Walls, Taxonomies, Spills

Boundaries are often good things, walls sometimes, sometimes not. Walls are much in the US news of late, with a would be demagogue loudly proclaiming the need to build a wall between the US and Mexico, and another would be president imbecile saying it’s worthwhile to explore building one between the US and Canada. Which leads to the thought if the inhabitants were completely walled in, wouldn’t that be a prison?

Staking out claims, carving out territory, specifically for those whose theological stance is definitely polytheist has been and continues to be a necessary action, when larger communities have proven so often that they want to redefine our polytheist stances into their own—or to disregard ours completely. But it works both ways, an obsession for taxonomy doesn’t necessarily lead to a healthy practice. It easily leads to this is the ‘right and true way’ to do Polytheism.

One aspect of this makes me at times feel like I’m caught in one of those awful European tortures of centuries past (drawing and quartering), being pulled in more than one direction. This is the notion that Paganism (that poorly defined rain protection device) has various ‘centers’. These are said to be the Gods, Nature, the Self (not the ego), and Community. I orient in a general way within the Druidic Three Kindreds practice. That is the Gods, the Spirits (conceived as spirits of land, sea, sky, that is lowercase nature) and the Ancestors. That my practice is largely deity-driven and focused doesn’t in any way preclude my animism, devotion to the spirits, seen and unseen. And all of these drew me to paganism in the first place.

I agree with John Beckett that it is very important to have that vocabulary of fishes (http://www.patheos.com/blogs/johnbeckett/2015/08/fish-is-not-just-fish.html); if I want mahi-mahi I certainly don’t want to end up with a plate of perch. But I might want to order that seafood medley the next time around (I still want to know what’s in there but the grouping might offend your taxonomy, though*). Boundaries and definitions (and they are very important in a time when people want to make words mean whatever they feel like—like the Atheopagans now saying they have a ‘theology’ and a ‘creed’), yes, but let’s note we are setting our taxonomies up, they weren’t cargo dropped from the Sky by the gods, and we need to be careful we don’t set up high walls that only keep us in—or worse dismember our bodies and minds. My core tradition (Irish) is full of overflows, spills, gushes, after all. Defining things needs to be strategic and conscious and strategies have to be able to be changed. Walls can be undermined, or bored through or overflown. Nomads have much to teach. And we oughtn’t forget walls/borders are built across indigenous territories in colonial architectures devised to divide and rule.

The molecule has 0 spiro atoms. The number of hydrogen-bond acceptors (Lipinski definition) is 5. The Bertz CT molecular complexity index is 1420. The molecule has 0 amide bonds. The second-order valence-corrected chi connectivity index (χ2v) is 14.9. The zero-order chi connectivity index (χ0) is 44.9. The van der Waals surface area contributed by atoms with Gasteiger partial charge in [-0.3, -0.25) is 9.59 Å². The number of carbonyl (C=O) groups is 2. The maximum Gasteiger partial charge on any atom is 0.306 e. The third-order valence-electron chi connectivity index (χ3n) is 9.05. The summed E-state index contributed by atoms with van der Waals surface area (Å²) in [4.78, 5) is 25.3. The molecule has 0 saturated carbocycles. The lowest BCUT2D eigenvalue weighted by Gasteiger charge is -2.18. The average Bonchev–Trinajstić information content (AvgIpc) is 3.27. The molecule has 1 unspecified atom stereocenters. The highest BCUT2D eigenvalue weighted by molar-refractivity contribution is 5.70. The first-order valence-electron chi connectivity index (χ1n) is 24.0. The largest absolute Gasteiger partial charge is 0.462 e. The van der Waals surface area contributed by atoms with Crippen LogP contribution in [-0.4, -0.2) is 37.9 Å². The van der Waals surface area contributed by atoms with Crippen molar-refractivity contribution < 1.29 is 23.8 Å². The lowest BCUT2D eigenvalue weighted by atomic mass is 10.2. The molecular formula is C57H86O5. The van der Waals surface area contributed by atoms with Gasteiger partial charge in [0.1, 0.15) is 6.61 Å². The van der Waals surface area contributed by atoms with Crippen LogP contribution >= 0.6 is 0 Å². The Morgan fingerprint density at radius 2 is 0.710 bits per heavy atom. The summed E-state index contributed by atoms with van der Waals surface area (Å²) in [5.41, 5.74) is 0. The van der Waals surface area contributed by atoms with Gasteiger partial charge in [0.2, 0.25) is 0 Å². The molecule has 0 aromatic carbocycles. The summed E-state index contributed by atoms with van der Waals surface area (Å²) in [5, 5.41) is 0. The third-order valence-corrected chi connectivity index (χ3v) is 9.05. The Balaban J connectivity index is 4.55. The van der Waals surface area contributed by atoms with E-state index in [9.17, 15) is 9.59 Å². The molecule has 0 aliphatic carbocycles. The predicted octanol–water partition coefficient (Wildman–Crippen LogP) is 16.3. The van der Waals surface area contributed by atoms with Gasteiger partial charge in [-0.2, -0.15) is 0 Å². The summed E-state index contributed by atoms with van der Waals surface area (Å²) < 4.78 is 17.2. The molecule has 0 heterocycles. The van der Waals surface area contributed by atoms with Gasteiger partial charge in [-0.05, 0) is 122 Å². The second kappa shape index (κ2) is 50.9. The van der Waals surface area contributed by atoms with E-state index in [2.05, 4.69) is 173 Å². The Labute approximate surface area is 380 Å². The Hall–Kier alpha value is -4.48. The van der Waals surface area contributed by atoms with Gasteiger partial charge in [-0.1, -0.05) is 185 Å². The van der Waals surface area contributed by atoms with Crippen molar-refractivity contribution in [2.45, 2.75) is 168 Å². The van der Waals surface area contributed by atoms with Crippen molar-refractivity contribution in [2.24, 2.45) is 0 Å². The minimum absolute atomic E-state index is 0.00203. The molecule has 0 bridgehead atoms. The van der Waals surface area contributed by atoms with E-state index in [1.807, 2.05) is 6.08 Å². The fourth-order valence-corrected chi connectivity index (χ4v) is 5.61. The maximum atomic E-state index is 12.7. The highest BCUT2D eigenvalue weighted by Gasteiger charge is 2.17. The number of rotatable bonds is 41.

My religion includes trees, gods, stones, demigods, ancestors, lakes, creeks, ancestors, more gods, animals, heroes, the sun and the moon, deified humans, the stars… and if it’s not clear, I will say it: all are persons with agency.

220px-Coryphaena_hippurus

*An obsession with taxonomy can be found in the Book of Leviticus.

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One thought on “Walls, Taxonomies, Spills

  1. Nice analogy about walls too high keeping us in. I think it’s important to map our religious landscapes, to walk / beat the bounds, but once we start building walls, parceling up territories, that’s when the trouble and conflict begins…

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